Moscow yesterday hit back at Washington’s threats of direct sanctions against Russian President Vladimir Putin, saying moves against the Russian leader would be ineffective and hurt efforts to lower tensions over Ukraine.
Officials from France, Germany, Russia and Ukraine were yesterday set for talks in Paris in the latest bid to ease a crisis sparked by fears that Moscow is preparing an invasion of its pro-Western neighbor.
The West has warned Russia of severe consequences if it does invade, and on Tuesday, Washington said there could be sanctions personally targeting Putin.
Kremlin spokesman Dmitry Peskov said the threats are worthless, as senior Russian officials are barred from holding assets abroad.
However, such a move would do serious damage to diplomatic efforts to ease ratcheting tensions over Ukraine, he said.
“Politically, it’s not painful, it’s destructive,” Peskov told reporters.
The Kremlin has previously said any US sanctions personally targeting Putin would be akin to crossing a red line, warning the move could result in a rupture of bilateral ties.
US President Joe Biden on Tuesday said that any Russian military attack on Ukraine would trigger “enormous consequences” and could even “change the world.”
A senior US official described potential economic sanctions “with massive consequences” that would go far beyond measures implemented in 2014 after Russia annexed Ukraine’s Crimea region.
The official said new measures would include restrictions on exports of high-tech US equipment in the artificial intelligence, quantum computing and aerospace sectors.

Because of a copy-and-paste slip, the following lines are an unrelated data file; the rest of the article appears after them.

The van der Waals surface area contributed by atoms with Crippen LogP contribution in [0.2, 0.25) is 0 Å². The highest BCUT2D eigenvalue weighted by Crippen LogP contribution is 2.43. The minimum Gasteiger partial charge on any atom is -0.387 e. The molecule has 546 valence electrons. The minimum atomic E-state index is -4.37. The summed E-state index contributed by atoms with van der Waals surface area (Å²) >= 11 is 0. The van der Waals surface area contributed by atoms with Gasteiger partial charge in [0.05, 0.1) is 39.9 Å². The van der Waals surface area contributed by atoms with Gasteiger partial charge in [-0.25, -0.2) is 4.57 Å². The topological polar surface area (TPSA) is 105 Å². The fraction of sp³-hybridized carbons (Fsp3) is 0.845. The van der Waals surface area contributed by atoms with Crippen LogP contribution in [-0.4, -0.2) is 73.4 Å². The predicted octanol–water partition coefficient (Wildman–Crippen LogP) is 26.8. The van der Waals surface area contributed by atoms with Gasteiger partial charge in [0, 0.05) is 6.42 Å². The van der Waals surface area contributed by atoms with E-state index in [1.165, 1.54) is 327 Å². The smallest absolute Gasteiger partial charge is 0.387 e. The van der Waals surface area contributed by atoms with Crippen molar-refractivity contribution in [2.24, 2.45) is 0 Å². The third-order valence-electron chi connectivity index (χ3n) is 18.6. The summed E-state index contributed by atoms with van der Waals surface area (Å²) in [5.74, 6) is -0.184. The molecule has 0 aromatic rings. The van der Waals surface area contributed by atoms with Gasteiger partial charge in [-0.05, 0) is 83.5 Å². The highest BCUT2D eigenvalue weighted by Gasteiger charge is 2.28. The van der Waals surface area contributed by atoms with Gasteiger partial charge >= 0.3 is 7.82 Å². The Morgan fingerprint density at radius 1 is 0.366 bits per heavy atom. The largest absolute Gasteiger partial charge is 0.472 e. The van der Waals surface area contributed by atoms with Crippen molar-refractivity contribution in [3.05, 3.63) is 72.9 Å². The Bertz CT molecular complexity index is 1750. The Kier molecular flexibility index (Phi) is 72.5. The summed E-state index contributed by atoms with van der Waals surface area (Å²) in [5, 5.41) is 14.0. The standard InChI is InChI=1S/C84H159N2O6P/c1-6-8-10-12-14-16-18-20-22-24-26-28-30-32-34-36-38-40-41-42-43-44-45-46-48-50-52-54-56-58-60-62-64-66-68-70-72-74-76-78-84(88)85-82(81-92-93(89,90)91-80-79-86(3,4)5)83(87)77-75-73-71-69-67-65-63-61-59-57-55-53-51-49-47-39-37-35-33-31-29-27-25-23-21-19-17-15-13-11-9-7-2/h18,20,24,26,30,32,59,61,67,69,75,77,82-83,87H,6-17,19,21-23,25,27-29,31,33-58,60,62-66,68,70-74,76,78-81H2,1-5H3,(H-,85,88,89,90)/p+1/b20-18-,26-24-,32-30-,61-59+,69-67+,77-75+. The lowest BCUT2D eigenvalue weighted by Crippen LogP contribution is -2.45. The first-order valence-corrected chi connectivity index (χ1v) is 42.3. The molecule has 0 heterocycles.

Cutting Russia off from these technologies would hit Putin’s “strategic ambitions to industrialize his economy quite hard,” the official said.
The speaker of Russia’s lower house said that Washington’s threat against Putin showed the US “wants a loyal Russian president that it can control.”
“The United States is not happy that under President Vladimir Putin, the Russian Federation has become strong and independent,” Chairman of the State Duma Vyacheslav Volodin wrote on social media.
Russia is expecting this week to receive written US responses to sweeping security demands Moscow made last year that seek to dramatically limit NATO’s reach and capabilities in eastern Europe and the former Soviet bloc.
Russian Minister of Foreign Affairs Sergey Lavrov said in an address to lawmakers that Moscow would take “all necessary measures” if it did not receive constructive responses and if the West continued its “aggressive policy.”
Moscow has also announced a spate of military drills, including in Belarus, and on Tuesday said it would hold fresh exercises involving 6,000 troops near Ukraine and within the Crimea region.
As part of separate naval exercises announced this month, Russian warships yesterday entered the Barents Sea, the Russian Northern Fleet said in a statement.
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